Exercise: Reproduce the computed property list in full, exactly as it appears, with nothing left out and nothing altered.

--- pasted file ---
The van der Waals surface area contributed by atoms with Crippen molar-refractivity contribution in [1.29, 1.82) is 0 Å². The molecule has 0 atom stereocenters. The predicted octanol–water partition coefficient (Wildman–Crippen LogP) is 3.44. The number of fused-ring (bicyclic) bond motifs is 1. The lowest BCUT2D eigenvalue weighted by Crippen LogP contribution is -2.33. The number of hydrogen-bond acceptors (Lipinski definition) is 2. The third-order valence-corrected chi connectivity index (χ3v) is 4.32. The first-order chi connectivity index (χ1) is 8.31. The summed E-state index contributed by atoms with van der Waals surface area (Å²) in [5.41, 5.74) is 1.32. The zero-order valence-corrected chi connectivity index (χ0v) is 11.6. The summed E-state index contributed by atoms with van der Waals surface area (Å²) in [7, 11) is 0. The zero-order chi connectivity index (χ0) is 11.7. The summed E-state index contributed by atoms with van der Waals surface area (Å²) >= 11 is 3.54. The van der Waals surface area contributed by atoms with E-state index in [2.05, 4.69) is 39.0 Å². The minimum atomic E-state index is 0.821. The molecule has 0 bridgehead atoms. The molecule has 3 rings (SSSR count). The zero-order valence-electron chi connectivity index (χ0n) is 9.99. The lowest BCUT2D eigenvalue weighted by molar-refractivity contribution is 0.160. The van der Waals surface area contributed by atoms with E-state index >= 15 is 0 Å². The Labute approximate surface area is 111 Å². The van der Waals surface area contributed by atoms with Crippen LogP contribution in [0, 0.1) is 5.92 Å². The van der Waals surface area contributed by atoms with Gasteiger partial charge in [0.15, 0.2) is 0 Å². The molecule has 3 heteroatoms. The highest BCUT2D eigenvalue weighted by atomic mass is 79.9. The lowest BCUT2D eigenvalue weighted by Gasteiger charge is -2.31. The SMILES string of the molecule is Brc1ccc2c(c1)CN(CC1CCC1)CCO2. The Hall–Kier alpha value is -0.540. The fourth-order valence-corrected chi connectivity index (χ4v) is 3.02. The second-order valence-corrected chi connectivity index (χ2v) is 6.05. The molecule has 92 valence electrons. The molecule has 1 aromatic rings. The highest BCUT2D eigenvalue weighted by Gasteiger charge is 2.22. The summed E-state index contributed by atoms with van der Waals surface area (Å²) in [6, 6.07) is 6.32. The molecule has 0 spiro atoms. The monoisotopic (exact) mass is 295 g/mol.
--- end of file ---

The van der Waals surface area contributed by atoms with Crippen molar-refractivity contribution in [1.29, 1.82) is 0 Å². The molecule has 0 atom stereocenters. The predicted octanol–water partition coefficient (Wildman–Crippen LogP) is 3.44. The number of fused-ring (bicyclic) bond motifs is 1. The lowest BCUT2D eigenvalue weighted by Crippen LogP contribution is -2.33. The number of hydrogen-bond acceptors (Lipinski definition) is 2. The third-order valence-corrected chi connectivity index (χ3v) is 4.32. The first-order chi connectivity index (χ1) is 8.31. The summed E-state index contributed by atoms with van der Waals surface area (Å²) in [5.41, 5.74) is 1.32. The zero-order valence-corrected chi connectivity index (χ0v) is 11.6. The summed E-state index contributed by atoms with van der Waals surface area (Å²) in [7, 11) is 0. The zero-order chi connectivity index (χ0) is 11.7. The summed E-state index contributed by atoms with van der Waals surface area (Å²) >= 11 is 3.54. The van der Waals surface area contributed by atoms with E-state index in [2.05, 4.69) is 39.0 Å². The minimum atomic E-state index is 0.821. The molecule has 0 bridgehead atoms. The molecule has 3 rings (SSSR count). The zero-order valence-electron chi connectivity index (χ0n) is 9.99. The lowest BCUT2D eigenvalue weighted by molar-refractivity contribution is 0.160. The van der Waals surface area contributed by atoms with E-state index >= 15 is 0 Å². The Labute approximate surface area is 111 Å². The van der Waals surface area contributed by atoms with Crippen LogP contribution in [0, 0.1) is 5.92 Å². The van der Waals surface area contributed by atoms with Gasteiger partial charge in [0.15, 0.2) is 0 Å². The molecule has 3 heteroatoms. The highest BCUT2D eigenvalue weighted by atomic mass is 79.9. The lowest BCUT2D eigenvalue weighted by Gasteiger charge is -2.31. The SMILES string of the molecule is Brc1ccc2c(c1)CN(CC1CCC1)CCO2. The Hall–Kier alpha value is -0.540. The fourth-order valence-corrected chi connectivity index (χ4v) is 3.02. The second-order valence-corrected chi connectivity index (χ2v) is 6.05. The molecule has 92 valence electrons. The molecule has 1 aromatic rings. The highest BCUT2D eigenvalue weighted by Gasteiger charge is 2.22. The summed E-state index contributed by atoms with van der Waals surface area (Å²) in [6, 6.07) is 6.32. The molecule has 0 spiro atoms. The monoisotopic (exact) mass is 295 g/mol.